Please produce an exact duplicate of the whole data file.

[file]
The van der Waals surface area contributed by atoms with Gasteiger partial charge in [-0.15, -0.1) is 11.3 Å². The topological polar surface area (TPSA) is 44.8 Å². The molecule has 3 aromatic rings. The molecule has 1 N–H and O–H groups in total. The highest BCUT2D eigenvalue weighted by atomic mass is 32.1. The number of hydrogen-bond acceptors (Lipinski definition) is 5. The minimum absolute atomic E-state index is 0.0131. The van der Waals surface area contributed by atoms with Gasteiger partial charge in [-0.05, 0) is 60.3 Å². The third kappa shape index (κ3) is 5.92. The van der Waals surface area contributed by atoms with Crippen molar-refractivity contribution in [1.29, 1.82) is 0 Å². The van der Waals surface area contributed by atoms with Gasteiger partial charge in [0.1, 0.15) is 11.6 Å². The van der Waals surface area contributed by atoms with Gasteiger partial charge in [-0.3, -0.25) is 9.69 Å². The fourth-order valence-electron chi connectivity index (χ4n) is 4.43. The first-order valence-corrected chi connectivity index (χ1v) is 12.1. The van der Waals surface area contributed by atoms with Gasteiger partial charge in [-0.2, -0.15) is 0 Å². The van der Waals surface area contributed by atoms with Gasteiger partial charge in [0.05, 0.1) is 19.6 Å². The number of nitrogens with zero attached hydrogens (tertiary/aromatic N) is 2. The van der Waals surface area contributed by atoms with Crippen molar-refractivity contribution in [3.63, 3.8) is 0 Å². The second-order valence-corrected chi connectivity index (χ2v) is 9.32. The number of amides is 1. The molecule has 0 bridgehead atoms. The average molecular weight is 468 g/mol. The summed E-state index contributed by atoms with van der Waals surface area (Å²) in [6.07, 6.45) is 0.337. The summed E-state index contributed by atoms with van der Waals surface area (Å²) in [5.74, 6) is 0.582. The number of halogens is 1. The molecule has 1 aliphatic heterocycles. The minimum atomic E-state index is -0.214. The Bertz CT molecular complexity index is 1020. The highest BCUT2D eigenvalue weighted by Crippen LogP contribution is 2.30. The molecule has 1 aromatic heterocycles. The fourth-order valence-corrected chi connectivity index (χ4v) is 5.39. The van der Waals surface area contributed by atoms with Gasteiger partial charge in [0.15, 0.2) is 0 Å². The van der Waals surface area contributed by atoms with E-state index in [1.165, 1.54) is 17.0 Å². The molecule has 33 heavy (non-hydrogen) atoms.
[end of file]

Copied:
The van der Waals surface area contributed by atoms with Gasteiger partial charge in [-0.15, -0.1) is 11.3 Å². The topological polar surface area (TPSA) is 44.8 Å². The molecule has 3 aromatic rings. The molecule has 1 N–H and O–H groups in total. The highest BCUT2D eigenvalue weighted by atomic mass is 32.1. The number of hydrogen-bond acceptors (Lipinski definition) is 5. The minimum absolute atomic E-state index is 0.0131. The van der Waals surface area contributed by atoms with Gasteiger partial charge in [-0.05, 0) is 60.3 Å². The third kappa shape index (κ3) is 5.92. The van der Waals surface area contributed by atoms with Crippen molar-refractivity contribution in [1.29, 1.82) is 0 Å². The van der Waals surface area contributed by atoms with Gasteiger partial charge in [0.1, 0.15) is 11.6 Å². The van der Waals surface area contributed by atoms with Gasteiger partial charge in [-0.3, -0.25) is 9.69 Å². The fourth-order valence-electron chi connectivity index (χ4n) is 4.43. The first-order valence-corrected chi connectivity index (χ1v) is 12.1. The van der Waals surface area contributed by atoms with Gasteiger partial charge in [-0.2, -0.15) is 0 Å². The van der Waals surface area contributed by atoms with Gasteiger partial charge in [0.05, 0.1) is 19.6 Å². The number of nitrogens with zero attached hydrogens (tertiary/aromatic N) is 2. The van der Waals surface area contributed by atoms with Crippen molar-refractivity contribution in [3.63, 3.8) is 0 Å². The second-order valence-corrected chi connectivity index (χ2v) is 9.32. The number of amides is 1. The molecule has 0 bridgehead atoms. The average molecular weight is 468 g/mol. The summed E-state index contributed by atoms with van der Waals surface area (Å²) in [6.07, 6.45) is 0.337. The summed E-state index contributed by atoms with van der Waals surface area (Å²) in [5.74, 6) is 0.582. The number of halogens is 1. The molecule has 1 aliphatic heterocycles. The minimum atomic E-state index is -0.214. The Bertz CT molecular complexity index is 1020. The highest BCUT2D eigenvalue weighted by Crippen LogP contribution is 2.30. The molecule has 1 aromatic heterocycles. The fourth-order valence-corrected chi connectivity index (χ4v) is 5.39. The van der Waals surface area contributed by atoms with Gasteiger partial charge in [0.15, 0.2) is 0 Å². The van der Waals surface area contributed by atoms with E-state index in [1.165, 1.54) is 17.0 Å². The molecule has 33 heavy (non-hydrogen) atoms.